I found this short little story about Joseph, one of the Desert Fathers, in Richard Foster's book “Prayer.” I've kept Foster's wording because it stunned me in my tracks. What a beautiful illustration of a fundamental truth of the spiritual life- that it is about more than just participation, it is about transformation. We miss the point when we think small. The goal of our little prayers, and our little fasts should be to be completely transformed by the one who is the Consuming Fire!

Whoever has ears to hear, let them hear…

 

 

The Turban

The following is quoted verbatim from a story by Jonathan Pearlman in The Telegraph:

A 22-year-old Sikh man in New Zealand has been hailed as a hero after putting his religious beliefs aside and removing his turban to help cradle the bleeding head of a 5-year-old boy hit by a car.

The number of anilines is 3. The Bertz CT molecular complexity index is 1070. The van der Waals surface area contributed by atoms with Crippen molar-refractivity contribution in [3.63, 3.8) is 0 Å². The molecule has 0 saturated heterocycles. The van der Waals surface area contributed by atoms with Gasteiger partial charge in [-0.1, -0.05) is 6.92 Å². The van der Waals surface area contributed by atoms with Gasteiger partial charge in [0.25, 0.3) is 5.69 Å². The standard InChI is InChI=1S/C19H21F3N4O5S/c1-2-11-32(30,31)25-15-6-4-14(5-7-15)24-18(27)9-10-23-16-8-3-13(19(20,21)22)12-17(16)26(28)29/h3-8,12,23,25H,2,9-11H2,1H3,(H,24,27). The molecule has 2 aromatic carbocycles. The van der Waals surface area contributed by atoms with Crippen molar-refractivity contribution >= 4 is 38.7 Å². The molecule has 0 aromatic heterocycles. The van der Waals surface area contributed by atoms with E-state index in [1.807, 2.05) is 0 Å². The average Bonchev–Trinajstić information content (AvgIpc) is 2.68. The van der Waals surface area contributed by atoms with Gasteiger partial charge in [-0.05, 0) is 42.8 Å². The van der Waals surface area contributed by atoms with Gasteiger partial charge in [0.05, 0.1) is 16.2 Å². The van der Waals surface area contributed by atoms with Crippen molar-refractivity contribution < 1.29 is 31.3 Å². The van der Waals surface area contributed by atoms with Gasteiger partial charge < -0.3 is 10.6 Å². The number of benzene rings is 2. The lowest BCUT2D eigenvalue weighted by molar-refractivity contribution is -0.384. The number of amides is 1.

Harman Singh, 22, was at his home in Auckland when he heard the sound of an accident on the street and rushed out to find Daejon Pahia, 6, lying by the roadside after being struck by a four-wheel-drive vehicle.

Mr Singh has been strongly praised by the Sikh community

He immediately removed his turban and lay it under the boy’s head – an action which the boy’s mother said helped to save her son’s life.

“I saw a child down on the ground and a lady was holding him,” Mr Singh told The New Zealand Herald.

“His head was bleeding, so I unveiled my turban and put it under his head … I wasn’t thinking about the turban. I was thinking about the accident and I just thought, ‘He needs something on his head because he’s bleeding.'”

Mr Singh has been strongly praised by the Sikh community but modestly insisted that “anyone else would have done the same as me”.